The Kincade Fire in Northern California grew to more than 74,000 acres on Monday, officials said at an evening press conference. While the blaze is now 15% contained, a spokesman for Cal Fire predicted it would take "weeks, if not months" to fully extinguish the flames.
Improving conditions on Monday helped crews gain ground on wildfires that have forced tens of thousands of people to evacuate. But new wind events predicted for Tuesday and Wednesday prompted additional evacuation orders for residents on the east side of Sonoma County.
Meanwhile, a dangerous wildfire broke out early Monday in Los Angeles, threatening hundreds of homes near the world-famous Getty Center. Strong winds were spreading the fast-growing fire that was burning along a major freeway west of downtown.
Fire Chief Ralph Terrazas told reporters firefighters were overwhelmed. "They had to make some tough decisions on which houses they were able to protect," Terrazas said. "Many times it depends upon where the ember lands."
As of 6:00 p.m. local time, the Getty Fire had burned over 600 acres, and was 5% contained, according to the Los Angeles Fire Department. Several neighborhoods were under evacuation orders, and at least eight homes were destroyed, according to Mayor Eric Garcetti.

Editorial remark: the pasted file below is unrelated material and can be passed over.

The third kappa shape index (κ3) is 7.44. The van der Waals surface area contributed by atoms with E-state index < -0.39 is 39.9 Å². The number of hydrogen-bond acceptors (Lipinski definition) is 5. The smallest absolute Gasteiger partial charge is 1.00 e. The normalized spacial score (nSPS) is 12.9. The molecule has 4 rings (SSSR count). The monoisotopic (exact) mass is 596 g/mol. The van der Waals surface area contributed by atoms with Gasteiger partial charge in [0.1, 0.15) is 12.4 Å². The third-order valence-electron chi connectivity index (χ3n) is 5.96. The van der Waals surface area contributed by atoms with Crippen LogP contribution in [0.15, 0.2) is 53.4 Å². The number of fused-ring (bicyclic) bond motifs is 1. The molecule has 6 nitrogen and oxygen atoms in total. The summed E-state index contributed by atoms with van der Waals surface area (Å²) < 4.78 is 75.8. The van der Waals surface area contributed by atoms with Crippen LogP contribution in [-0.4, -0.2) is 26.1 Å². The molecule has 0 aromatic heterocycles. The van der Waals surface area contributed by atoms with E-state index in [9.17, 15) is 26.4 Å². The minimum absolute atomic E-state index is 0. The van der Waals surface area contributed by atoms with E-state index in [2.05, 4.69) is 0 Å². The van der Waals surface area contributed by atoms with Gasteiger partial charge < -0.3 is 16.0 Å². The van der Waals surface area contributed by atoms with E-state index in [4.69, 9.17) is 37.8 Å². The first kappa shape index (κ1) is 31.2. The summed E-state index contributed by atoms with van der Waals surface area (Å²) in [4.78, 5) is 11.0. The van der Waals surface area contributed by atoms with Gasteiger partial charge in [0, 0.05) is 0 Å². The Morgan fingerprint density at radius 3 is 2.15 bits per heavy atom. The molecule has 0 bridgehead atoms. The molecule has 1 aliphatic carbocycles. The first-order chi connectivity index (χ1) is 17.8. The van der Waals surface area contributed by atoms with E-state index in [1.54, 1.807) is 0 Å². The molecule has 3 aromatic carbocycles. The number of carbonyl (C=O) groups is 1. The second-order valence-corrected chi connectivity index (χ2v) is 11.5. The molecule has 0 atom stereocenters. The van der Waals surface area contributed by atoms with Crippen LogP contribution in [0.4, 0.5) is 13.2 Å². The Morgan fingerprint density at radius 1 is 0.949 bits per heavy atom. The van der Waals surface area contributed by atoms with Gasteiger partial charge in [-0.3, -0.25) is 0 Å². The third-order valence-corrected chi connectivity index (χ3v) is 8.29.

A video posted on social media by a motorist shows one side of Highway 405 was turned into a towering inferno, CBS News correspondent Carter Evans reports. Fire officials called it a dynamic situation.
The flames were being fanned by high winds, which seemed to have calmed down a little before dawn, Evans reports. One of those displaced from his home by the several fires burning near Los Angeles was Lakers star LeBron James.
Senator Kamala Harris also said that her family in California has evacuated due to the wildfires.
The Getty Fire and Kincade Fire were among more than a dozen fires burning in California.
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Kincade Fire grows to 74,324 acres
By 6:30 p.m. local time Monday night, the Kincade Fire had grown to more than 74,000 acres, Cal Fire representative Jonathan Cox said at a press conference. The fire is now 15% contained.
The blaze destroyed 123 structures, Cox said, 57 of which are residential homes. Twenty others were damaged, and 90,000 remain at risk.
Cox estimated that the fire will be contained by November 7, but said that it could take "weeks if not months" to fully extinguish the flames.
Due to another wind event expected to begin Tuesday, more evacuation orders have been issued for residents on the eastern side of Sonoma County. A representative from the National Weather Service predicted winds of 20 - 30 mph.
Sonoma County Sheriff Mark Essick said that a few individuals entered an evacuation zone near Geyserville with "criminal intent." Essick added that deputies made an arrest, and that the incident remains under investigation.
80,000 structures at risk from Kincade fire
The Kincade Fire grew to more than 66,000 acres and was only 5% contained, Cal Fire said Monday morning.